Jean-Luc Van Den Heede now with renewed vigour to complete the Race after deciding to repair his mast at sea
GGR 2018, Day 130- Jean-Luc Van Den Heede continues racing
Jean-Luc Van Den Heede, the embattled race leader struggling with a damaged mast sustained during a storm 1,900 miles west of Cape Horn, has decided to continue in the race back to Les Sables d’Olonne.
In a dramatic satellite phone call to Race Chairman Don McIntyre early today, the 73-year old solo circumnavigator who continues to enjoy a 1,500 mile lead over second placed Dutchman Mark Slats, said that he had decided to make the best repair he can at sea and continue in the race. The Frenchman told McIntyre “The worst that can happen is that I lose my rig, and I have my jury rig at the ready.
McIntyre added “At the moment, his only other option is to divert 2,000 miles off course to a Chilean port and be demoted to the Chichester Class for making one stop to affect repairs. He believes that if he can get round Cape Horn and start heading north up into the Atlantic there are many more ports of refuge that would be closer to hand, should he have further issues with the rig on his Rustler 36 Matmut.”
Don added. “This makes a real race to the finish. Mark Slats (Ohpen Maverick) has around 90 days to catch up and now needs to average 1 knot more than Jean-Luc over the remaining distance back to Les Sables d’Olonne. This means that Mark has a real incentive to beat Matmut on his own terms, while Jean-Luc must push as hard as he dare within the limits of his damaged mast”.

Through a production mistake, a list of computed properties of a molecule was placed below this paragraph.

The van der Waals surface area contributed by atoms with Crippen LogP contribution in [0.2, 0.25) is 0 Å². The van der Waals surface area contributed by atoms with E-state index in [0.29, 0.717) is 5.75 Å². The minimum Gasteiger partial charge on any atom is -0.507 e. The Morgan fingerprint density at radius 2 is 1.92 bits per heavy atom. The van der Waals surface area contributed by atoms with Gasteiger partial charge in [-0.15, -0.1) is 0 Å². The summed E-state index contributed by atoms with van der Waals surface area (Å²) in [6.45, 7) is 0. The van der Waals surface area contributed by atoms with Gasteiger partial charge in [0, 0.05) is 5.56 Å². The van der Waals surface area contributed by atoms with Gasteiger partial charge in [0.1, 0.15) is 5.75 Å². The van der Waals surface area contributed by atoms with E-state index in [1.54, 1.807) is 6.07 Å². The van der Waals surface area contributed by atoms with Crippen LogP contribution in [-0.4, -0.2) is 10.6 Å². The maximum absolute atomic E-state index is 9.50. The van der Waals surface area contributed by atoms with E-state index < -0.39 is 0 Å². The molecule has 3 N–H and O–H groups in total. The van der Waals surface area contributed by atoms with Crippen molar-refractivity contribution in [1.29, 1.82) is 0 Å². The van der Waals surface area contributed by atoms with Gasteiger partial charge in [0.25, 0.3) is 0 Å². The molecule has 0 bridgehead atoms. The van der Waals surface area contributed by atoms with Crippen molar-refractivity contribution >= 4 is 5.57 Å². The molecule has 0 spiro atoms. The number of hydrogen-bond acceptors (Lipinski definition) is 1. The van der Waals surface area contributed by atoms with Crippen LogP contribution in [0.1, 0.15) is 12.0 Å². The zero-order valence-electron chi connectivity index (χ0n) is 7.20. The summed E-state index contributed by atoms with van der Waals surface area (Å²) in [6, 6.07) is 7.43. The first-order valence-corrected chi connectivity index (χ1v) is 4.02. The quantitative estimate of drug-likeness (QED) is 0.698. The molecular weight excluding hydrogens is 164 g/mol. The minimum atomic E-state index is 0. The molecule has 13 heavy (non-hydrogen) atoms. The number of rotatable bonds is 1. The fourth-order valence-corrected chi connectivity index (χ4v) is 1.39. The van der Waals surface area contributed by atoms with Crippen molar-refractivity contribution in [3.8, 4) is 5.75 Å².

This is a far better proposition for the fiercely competitive Dutchman than by winning by default and have the result tarred, as Sir Robin Knox-Johnston did quite unjustly 50 years before with the words ‘but he only won because….(In RK-J’s case, Frenchman Bernard Moitessier who had been 19 days behind the Englishman at Cape Horn, decided to carry on for a second turn around the world ‘to save my soul’.)
Van Den Heede has applied for a time penalty to be added to his circumnavigation time after he used his satellite phone twice after the mast was damaged to call his wife. The GGR rules only allow sat-phones to be used as a safety measure to call Race HQ. All other communications must be made via HF, VHF or Ham Radio Net, just as they were during the first Sunday Times Golden Globe Race in 1968/9.
Race organisers will announce their decision tomorrow, but McIntyre conceded today that if Van Den Heede gained no material advantage from the two calls, he was mindful to issue an 18-hour penalty, the same as that given to American Istvan Kopar after he stopped in the Cape Verde Islands to repair the windvane self-steering gear on his yacht Puffin.